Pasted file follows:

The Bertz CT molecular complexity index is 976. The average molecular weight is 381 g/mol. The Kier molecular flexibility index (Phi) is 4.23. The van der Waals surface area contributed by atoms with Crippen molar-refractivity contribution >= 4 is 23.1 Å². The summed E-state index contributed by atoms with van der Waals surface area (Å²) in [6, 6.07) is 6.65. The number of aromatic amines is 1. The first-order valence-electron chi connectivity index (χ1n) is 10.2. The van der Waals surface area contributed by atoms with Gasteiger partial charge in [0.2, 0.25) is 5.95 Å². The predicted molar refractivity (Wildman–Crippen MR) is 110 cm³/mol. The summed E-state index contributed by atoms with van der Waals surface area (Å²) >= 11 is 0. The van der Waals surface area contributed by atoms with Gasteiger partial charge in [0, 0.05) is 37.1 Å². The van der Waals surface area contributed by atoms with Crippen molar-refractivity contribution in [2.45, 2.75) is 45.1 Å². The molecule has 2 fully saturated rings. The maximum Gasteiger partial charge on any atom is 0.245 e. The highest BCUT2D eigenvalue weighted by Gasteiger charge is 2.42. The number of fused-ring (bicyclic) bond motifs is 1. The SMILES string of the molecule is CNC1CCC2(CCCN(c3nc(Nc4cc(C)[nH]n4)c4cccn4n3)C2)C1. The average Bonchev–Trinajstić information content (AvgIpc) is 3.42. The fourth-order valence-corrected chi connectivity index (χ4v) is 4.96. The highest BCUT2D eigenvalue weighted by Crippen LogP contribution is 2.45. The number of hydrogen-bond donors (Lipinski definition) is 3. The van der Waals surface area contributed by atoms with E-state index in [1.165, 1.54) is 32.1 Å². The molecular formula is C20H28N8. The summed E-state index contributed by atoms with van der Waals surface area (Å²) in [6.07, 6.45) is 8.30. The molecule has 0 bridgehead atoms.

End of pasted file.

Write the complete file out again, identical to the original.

The Bertz CT molecular complexity index is 976. The average molecular weight is 381 g/mol. The Kier molecular flexibility index (Phi) is 4.23. The van der Waals surface area contributed by atoms with Crippen molar-refractivity contribution >= 4 is 23.1 Å². The summed E-state index contributed by atoms with van der Waals surface area (Å²) in [6, 6.07) is 6.65. The number of aromatic amines is 1. The first-order valence-electron chi connectivity index (χ1n) is 10.2. The van der Waals surface area contributed by atoms with Gasteiger partial charge in [0.2, 0.25) is 5.95 Å². The predicted molar refractivity (Wildman–Crippen MR) is 110 cm³/mol. The summed E-state index contributed by atoms with van der Waals surface area (Å²) >= 11 is 0. The van der Waals surface area contributed by atoms with Gasteiger partial charge in [0, 0.05) is 37.1 Å². The van der Waals surface area contributed by atoms with Crippen molar-refractivity contribution in [2.45, 2.75) is 45.1 Å². The molecule has 2 fully saturated rings. The maximum Gasteiger partial charge on any atom is 0.245 e. The highest BCUT2D eigenvalue weighted by Gasteiger charge is 2.42. The number of fused-ring (bicyclic) bond motifs is 1. The SMILES string of the molecule is CNC1CCC2(CCCN(c3nc(Nc4cc(C)[nH]n4)c4cccn4n3)C2)C1. The average Bonchev–Trinajstić information content (AvgIpc) is 3.42. The fourth-order valence-corrected chi connectivity index (χ4v) is 4.96. The highest BCUT2D eigenvalue weighted by Crippen LogP contribution is 2.45. The number of hydrogen-bond donors (Lipinski definition) is 3. The van der Waals surface area contributed by atoms with E-state index in [1.165, 1.54) is 32.1 Å². The molecular formula is C20H28N8. The summed E-state index contributed by atoms with van der Waals surface area (Å²) in [6.07, 6.45) is 8.30. The molecule has 0 bridgehead atoms.